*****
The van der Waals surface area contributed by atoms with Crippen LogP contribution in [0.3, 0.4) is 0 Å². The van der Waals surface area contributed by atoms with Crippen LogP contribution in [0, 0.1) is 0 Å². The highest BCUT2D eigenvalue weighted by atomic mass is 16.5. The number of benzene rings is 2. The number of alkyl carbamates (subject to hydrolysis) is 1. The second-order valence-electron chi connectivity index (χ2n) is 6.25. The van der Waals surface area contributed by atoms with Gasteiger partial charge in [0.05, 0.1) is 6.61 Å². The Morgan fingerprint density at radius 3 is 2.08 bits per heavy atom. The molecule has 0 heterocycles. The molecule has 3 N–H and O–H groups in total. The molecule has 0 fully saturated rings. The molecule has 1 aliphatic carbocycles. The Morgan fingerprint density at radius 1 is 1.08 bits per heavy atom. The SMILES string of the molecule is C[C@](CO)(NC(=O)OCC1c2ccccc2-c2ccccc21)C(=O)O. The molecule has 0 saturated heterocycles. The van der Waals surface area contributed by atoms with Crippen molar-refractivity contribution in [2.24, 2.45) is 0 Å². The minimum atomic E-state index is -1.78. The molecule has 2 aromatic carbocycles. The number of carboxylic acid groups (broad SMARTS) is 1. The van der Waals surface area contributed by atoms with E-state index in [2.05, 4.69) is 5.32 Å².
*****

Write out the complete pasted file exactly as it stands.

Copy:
The van der Waals surface area contributed by atoms with Crippen LogP contribution in [0.3, 0.4) is 0 Å². The van der Waals surface area contributed by atoms with Crippen LogP contribution in [0, 0.1) is 0 Å². The highest BCUT2D eigenvalue weighted by atomic mass is 16.5. The number of benzene rings is 2. The number of alkyl carbamates (subject to hydrolysis) is 1. The second-order valence-electron chi connectivity index (χ2n) is 6.25. The van der Waals surface area contributed by atoms with Gasteiger partial charge in [0.05, 0.1) is 6.61 Å². The Morgan fingerprint density at radius 3 is 2.08 bits per heavy atom. The molecule has 0 heterocycles. The molecule has 3 N–H and O–H groups in total. The molecule has 0 fully saturated rings. The molecule has 1 aliphatic carbocycles. The Morgan fingerprint density at radius 1 is 1.08 bits per heavy atom. The SMILES string of the molecule is C[C@](CO)(NC(=O)OCC1c2ccccc2-c2ccccc21)C(=O)O. The molecule has 0 saturated heterocycles. The van der Waals surface area contributed by atoms with Crippen molar-refractivity contribution in [2.24, 2.45) is 0 Å². The minimum atomic E-state index is -1.78. The molecule has 2 aromatic carbocycles. The number of carboxylic acid groups (broad SMARTS) is 1. The van der Waals surface area contributed by atoms with E-state index in [2.05, 4.69) is 5.32 Å².